Sam Bankman-Fried's Parents Say They Fear for His Life in Prison

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Sam Bankman-Fried’s parents fear for their son’s life if he’s sentenced to a “typical prison environment.”

In a plea to the court ahead of his sentencing, Stanford Law professor Barbara Fried warned that he will be in “extreme danger” in prison due to his lack of ability to read social cues. 

She wrote:

I genuinely fear for Sam’s life in the typical prison environment. It may be that some of the inmates will come to appreciate Sam once they get to know him. But miscommunication in that environment is dangerous, and Sam’s traits greatly increase the likelihood of its occurring.

Barbara added that her son “can seem odd and off-putting to people that don’t know him” and “has a number of mannerisms that are associated with high-functioning people with [Austism Spectrum Disorder]”. 

She continued:

He is bad at responding to social cues in ‘normal’ ways, uncomfortable looking people in the eye, uncomfortable with outward shows of emotion.

The broader public was charmed by many of his eccentricities — or at least pretended to be — while he was on top of the world. The moment he fell, the same public became merciless, ridiculing his awkward traits and verbal style, taking them as a sign of duplicity or worse, and portraying him as a freak with evil intentions.

The media’s weapon of choice is words. The same cannot be said for prisons.

His father, Joseph Bankman, who is also a Stanford professor, wrote in his own letter that his son would be in “significant physical danger” if handed a lengthy sentence.

“Nothing he has done can justify putting him at that risk,” Bankman wrote. 

Earlier this month, a photo released of Bankman-Fried behind bars showed an extremely sorry looking figure who apparently was not showing regularly.

The disgraced crypto king has been held at Brooklyn’s Metropolitan Detention Center since August. He had initially been placed under house arrest, although was later remanded to custody over allegations that he was engaged in witness tampering.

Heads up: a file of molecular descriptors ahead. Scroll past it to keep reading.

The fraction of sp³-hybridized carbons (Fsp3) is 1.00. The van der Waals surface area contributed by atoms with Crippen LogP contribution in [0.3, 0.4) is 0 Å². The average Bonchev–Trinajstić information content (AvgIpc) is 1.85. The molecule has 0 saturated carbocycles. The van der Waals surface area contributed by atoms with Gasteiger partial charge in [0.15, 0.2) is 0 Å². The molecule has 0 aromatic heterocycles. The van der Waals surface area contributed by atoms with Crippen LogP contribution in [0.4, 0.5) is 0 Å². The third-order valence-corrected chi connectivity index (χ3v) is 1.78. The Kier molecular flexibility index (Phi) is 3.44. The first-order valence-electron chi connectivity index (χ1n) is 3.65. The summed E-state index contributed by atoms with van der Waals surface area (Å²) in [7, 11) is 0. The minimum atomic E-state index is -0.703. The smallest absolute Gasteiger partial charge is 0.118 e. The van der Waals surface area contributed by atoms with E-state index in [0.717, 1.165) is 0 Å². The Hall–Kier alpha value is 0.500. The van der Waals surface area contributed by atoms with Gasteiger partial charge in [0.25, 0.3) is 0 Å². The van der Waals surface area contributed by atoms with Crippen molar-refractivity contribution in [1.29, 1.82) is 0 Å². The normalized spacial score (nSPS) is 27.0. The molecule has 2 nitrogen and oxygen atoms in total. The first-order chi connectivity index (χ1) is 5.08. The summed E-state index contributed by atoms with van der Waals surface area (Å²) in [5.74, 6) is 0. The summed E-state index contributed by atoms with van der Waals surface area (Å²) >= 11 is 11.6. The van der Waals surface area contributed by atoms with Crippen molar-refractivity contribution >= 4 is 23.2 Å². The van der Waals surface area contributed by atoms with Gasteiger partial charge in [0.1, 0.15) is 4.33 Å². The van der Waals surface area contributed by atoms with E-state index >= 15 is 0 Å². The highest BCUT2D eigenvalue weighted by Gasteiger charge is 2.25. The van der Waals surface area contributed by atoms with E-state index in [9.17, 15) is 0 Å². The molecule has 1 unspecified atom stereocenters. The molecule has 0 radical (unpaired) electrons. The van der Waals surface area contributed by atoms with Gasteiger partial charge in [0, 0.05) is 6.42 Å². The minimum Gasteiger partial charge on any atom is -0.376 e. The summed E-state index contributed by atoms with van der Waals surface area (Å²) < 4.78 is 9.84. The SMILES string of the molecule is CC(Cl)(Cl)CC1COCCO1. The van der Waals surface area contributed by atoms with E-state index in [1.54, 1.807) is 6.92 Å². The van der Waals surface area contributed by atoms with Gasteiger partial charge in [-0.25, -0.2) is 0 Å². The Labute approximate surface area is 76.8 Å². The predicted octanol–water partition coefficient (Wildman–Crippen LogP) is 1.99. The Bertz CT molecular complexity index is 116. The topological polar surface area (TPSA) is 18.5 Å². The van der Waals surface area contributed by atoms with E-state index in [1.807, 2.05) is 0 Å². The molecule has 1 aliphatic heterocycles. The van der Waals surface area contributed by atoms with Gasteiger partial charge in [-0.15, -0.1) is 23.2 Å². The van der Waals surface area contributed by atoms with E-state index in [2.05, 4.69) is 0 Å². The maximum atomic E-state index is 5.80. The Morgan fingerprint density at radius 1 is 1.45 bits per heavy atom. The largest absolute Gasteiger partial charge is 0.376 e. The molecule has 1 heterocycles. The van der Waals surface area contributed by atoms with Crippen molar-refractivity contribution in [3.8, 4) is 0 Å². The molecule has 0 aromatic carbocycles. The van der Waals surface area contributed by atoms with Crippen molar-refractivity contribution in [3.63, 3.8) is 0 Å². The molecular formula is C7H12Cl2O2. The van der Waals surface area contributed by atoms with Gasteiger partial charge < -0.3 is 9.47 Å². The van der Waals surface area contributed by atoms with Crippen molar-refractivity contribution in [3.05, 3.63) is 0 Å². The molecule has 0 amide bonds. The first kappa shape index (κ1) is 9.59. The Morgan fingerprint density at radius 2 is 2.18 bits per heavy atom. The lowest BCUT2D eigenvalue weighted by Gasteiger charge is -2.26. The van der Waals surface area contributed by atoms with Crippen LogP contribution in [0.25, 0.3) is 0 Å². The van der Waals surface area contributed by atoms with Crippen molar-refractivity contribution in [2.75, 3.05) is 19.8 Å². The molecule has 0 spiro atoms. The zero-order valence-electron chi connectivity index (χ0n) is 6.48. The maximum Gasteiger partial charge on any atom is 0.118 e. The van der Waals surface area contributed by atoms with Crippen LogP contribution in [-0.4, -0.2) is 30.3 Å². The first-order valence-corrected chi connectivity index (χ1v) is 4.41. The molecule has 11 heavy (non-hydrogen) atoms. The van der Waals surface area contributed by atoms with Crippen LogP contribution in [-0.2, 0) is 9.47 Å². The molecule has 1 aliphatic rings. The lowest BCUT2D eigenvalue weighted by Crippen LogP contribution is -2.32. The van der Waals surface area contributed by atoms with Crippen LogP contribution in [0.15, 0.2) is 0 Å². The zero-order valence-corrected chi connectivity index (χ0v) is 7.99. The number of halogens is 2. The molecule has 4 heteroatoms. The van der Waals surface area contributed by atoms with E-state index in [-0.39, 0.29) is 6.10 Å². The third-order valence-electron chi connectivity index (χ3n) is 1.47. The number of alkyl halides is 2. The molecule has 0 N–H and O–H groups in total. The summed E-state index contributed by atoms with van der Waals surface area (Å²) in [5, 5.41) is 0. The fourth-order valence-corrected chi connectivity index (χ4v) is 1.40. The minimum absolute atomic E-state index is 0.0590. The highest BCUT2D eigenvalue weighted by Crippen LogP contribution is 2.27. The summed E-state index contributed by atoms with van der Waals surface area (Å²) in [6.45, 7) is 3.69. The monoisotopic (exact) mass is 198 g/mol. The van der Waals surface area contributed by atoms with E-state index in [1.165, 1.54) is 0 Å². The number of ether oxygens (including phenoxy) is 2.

On the plus side, the woman who obtained the photo spoke with another prisoner who described him as eccentric but a “good guy” who was popular among his fellow inmates. 

Following the downfall of FTX, Bankman-Fried was convicted last November on various charges related to his management of the failed crypto exchange.

The allegations levied against him spanned from misappropriating customer funds to support his hedge fund to engaging in unlawful political contributions and funding an extravagant lifestyle.

“Sam Bankman-Fried thought that he was above the law,” U.S. Attorney General Merrick Garland said at the time of conviction. “This case should send a clear message to anyone who tries to hide their crimes behind a shiny new thing they claim no one else is smart enough to understand: the Justice Department will hold you accountable.”

His parents’ pleas come ahead of his sentencing later this month. Despite facing up to 110 years in prison, his lawyers are seeking a far more lenient sentence, arguing that decades in prison would be a “grotesque” and “barbaric” punishment that is disproportionate to the severity of the crimes committed by his client. 

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